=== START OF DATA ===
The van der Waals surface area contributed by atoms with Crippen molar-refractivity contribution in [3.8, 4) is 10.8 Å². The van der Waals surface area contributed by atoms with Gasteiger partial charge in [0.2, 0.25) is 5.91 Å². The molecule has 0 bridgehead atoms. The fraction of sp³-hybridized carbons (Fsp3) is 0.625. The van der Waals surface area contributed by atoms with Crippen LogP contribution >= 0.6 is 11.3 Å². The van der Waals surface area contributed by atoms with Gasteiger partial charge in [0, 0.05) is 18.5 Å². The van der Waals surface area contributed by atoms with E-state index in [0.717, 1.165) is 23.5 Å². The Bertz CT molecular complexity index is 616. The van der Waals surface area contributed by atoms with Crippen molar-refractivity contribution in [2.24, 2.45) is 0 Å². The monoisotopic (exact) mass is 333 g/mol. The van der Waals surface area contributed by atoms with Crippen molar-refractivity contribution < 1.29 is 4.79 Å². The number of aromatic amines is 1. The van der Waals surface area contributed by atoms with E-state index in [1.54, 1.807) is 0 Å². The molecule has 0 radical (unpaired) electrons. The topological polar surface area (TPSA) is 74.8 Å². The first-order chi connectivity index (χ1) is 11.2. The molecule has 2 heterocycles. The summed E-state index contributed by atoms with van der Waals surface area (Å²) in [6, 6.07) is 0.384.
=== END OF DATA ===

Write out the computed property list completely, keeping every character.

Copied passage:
The van der Waals surface area contributed by atoms with Crippen molar-refractivity contribution in [3.8, 4) is 10.8 Å². The van der Waals surface area contributed by atoms with Gasteiger partial charge in [0.2, 0.25) is 5.91 Å². The molecule has 0 bridgehead atoms. The fraction of sp³-hybridized carbons (Fsp3) is 0.625. The van der Waals surface area contributed by atoms with Crippen LogP contribution >= 0.6 is 11.3 Å². The van der Waals surface area contributed by atoms with Gasteiger partial charge in [0, 0.05) is 18.5 Å². The van der Waals surface area contributed by atoms with E-state index in [0.717, 1.165) is 23.5 Å². The Bertz CT molecular complexity index is 616. The van der Waals surface area contributed by atoms with Crippen molar-refractivity contribution in [2.24, 2.45) is 0 Å². The monoisotopic (exact) mass is 333 g/mol. The van der Waals surface area contributed by atoms with Crippen molar-refractivity contribution < 1.29 is 4.79 Å². The number of aromatic amines is 1. The van der Waals surface area contributed by atoms with E-state index in [1.54, 1.807) is 0 Å². The molecule has 0 radical (unpaired) electrons. The topological polar surface area (TPSA) is 74.8 Å². The first-order chi connectivity index (χ1) is 11.2. The molecule has 2 heterocycles. The summed E-state index contributed by atoms with van der Waals surface area (Å²) in [6, 6.07) is 0.384.